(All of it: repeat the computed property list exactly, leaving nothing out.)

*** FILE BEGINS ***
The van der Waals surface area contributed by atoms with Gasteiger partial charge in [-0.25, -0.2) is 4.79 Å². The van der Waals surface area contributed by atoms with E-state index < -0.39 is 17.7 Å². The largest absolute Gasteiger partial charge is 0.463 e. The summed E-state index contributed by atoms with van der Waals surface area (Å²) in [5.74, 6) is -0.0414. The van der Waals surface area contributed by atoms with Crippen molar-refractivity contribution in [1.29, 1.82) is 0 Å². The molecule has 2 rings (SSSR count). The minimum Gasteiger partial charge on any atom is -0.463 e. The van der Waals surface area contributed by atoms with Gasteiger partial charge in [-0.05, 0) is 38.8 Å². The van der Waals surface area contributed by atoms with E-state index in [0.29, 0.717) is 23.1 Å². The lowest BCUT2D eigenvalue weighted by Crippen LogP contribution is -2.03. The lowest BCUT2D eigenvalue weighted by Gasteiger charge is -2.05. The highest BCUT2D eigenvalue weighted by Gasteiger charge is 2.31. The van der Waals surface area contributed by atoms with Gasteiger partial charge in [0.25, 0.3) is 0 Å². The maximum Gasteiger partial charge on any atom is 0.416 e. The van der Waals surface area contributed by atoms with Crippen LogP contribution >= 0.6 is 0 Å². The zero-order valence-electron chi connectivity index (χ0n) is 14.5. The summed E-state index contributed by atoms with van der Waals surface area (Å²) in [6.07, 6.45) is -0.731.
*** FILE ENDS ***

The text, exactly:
The van der Waals surface area contributed by atoms with Gasteiger partial charge in [-0.25, -0.2) is 4.79 Å². The van der Waals surface area contributed by atoms with E-state index < -0.39 is 17.7 Å². The largest absolute Gasteiger partial charge is 0.463 e. The summed E-state index contributed by atoms with van der Waals surface area (Å²) in [5.74, 6) is -0.0414. The van der Waals surface area contributed by atoms with Crippen molar-refractivity contribution in [1.29, 1.82) is 0 Å². The molecule has 2 rings (SSSR count). The minimum Gasteiger partial charge on any atom is -0.463 e. The van der Waals surface area contributed by atoms with Gasteiger partial charge in [-0.05, 0) is 38.8 Å². The van der Waals surface area contributed by atoms with E-state index in [0.29, 0.717) is 23.1 Å². The lowest BCUT2D eigenvalue weighted by Crippen LogP contribution is -2.03. The lowest BCUT2D eigenvalue weighted by Gasteiger charge is -2.05. The highest BCUT2D eigenvalue weighted by Gasteiger charge is 2.31. The van der Waals surface area contributed by atoms with Gasteiger partial charge in [0.25, 0.3) is 0 Å². The maximum Gasteiger partial charge on any atom is 0.416 e. The van der Waals surface area contributed by atoms with Crippen LogP contribution >= 0.6 is 0 Å². The zero-order valence-electron chi connectivity index (χ0n) is 14.5. The summed E-state index contributed by atoms with van der Waals surface area (Å²) in [6.07, 6.45) is -0.731.